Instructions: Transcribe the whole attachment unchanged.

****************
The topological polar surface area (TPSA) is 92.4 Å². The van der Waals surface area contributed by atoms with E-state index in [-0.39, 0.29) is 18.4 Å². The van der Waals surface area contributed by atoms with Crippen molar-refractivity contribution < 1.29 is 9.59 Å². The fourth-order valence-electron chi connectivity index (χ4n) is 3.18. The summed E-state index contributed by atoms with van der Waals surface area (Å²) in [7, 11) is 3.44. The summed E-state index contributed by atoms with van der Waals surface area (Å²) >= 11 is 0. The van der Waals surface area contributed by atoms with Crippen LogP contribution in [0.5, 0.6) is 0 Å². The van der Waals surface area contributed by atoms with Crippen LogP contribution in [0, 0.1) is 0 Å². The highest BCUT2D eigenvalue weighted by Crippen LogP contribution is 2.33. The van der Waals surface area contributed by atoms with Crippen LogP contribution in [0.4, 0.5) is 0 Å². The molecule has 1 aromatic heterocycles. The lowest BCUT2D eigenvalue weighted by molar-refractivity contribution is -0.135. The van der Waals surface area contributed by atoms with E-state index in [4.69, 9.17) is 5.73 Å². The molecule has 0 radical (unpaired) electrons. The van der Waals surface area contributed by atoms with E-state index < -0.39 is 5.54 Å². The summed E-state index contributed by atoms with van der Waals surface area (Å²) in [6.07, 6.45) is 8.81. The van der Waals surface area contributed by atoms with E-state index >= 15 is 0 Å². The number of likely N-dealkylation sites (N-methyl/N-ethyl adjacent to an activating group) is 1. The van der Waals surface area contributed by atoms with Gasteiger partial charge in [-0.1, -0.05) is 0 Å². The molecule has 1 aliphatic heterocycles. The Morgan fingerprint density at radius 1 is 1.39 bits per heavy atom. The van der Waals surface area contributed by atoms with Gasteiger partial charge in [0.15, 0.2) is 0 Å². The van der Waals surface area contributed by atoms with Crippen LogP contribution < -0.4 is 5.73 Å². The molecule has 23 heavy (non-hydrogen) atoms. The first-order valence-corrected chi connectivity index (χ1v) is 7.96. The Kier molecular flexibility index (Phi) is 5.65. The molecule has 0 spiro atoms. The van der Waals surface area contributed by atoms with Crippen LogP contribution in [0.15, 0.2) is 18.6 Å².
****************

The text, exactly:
The topological polar surface area (TPSA) is 92.4 Å². The van der Waals surface area contributed by atoms with E-state index in [-0.39, 0.29) is 18.4 Å². The van der Waals surface area contributed by atoms with Crippen molar-refractivity contribution < 1.29 is 9.59 Å². The fourth-order valence-electron chi connectivity index (χ4n) is 3.18. The summed E-state index contributed by atoms with van der Waals surface area (Å²) in [7, 11) is 3.44. The summed E-state index contributed by atoms with van der Waals surface area (Å²) >= 11 is 0. The van der Waals surface area contributed by atoms with Crippen LogP contribution in [0.5, 0.6) is 0 Å². The van der Waals surface area contributed by atoms with Crippen LogP contribution in [0, 0.1) is 0 Å². The highest BCUT2D eigenvalue weighted by Crippen LogP contribution is 2.33. The van der Waals surface area contributed by atoms with Crippen LogP contribution in [0.4, 0.5) is 0 Å². The molecule has 1 aromatic heterocycles. The lowest BCUT2D eigenvalue weighted by molar-refractivity contribution is -0.135. The van der Waals surface area contributed by atoms with E-state index in [4.69, 9.17) is 5.73 Å². The molecule has 0 radical (unpaired) electrons. The van der Waals surface area contributed by atoms with E-state index < -0.39 is 5.54 Å². The summed E-state index contributed by atoms with van der Waals surface area (Å²) in [6.07, 6.45) is 8.81. The van der Waals surface area contributed by atoms with E-state index >= 15 is 0 Å². The number of likely N-dealkylation sites (N-methyl/N-ethyl adjacent to an activating group) is 1. The van der Waals surface area contributed by atoms with Gasteiger partial charge in [-0.1, -0.05) is 0 Å². The molecule has 1 aliphatic heterocycles. The Morgan fingerprint density at radius 1 is 1.39 bits per heavy atom. The van der Waals surface area contributed by atoms with Gasteiger partial charge in [0.15, 0.2) is 0 Å². The van der Waals surface area contributed by atoms with Crippen LogP contribution < -0.4 is 5.73 Å². The molecule has 23 heavy (non-hydrogen) atoms. The first-order valence-corrected chi connectivity index (χ1v) is 7.96. The Kier molecular flexibility index (Phi) is 5.65. The molecule has 0 spiro atoms. The van der Waals surface area contributed by atoms with Crippen LogP contribution in [0.15, 0.2) is 18.6 Å².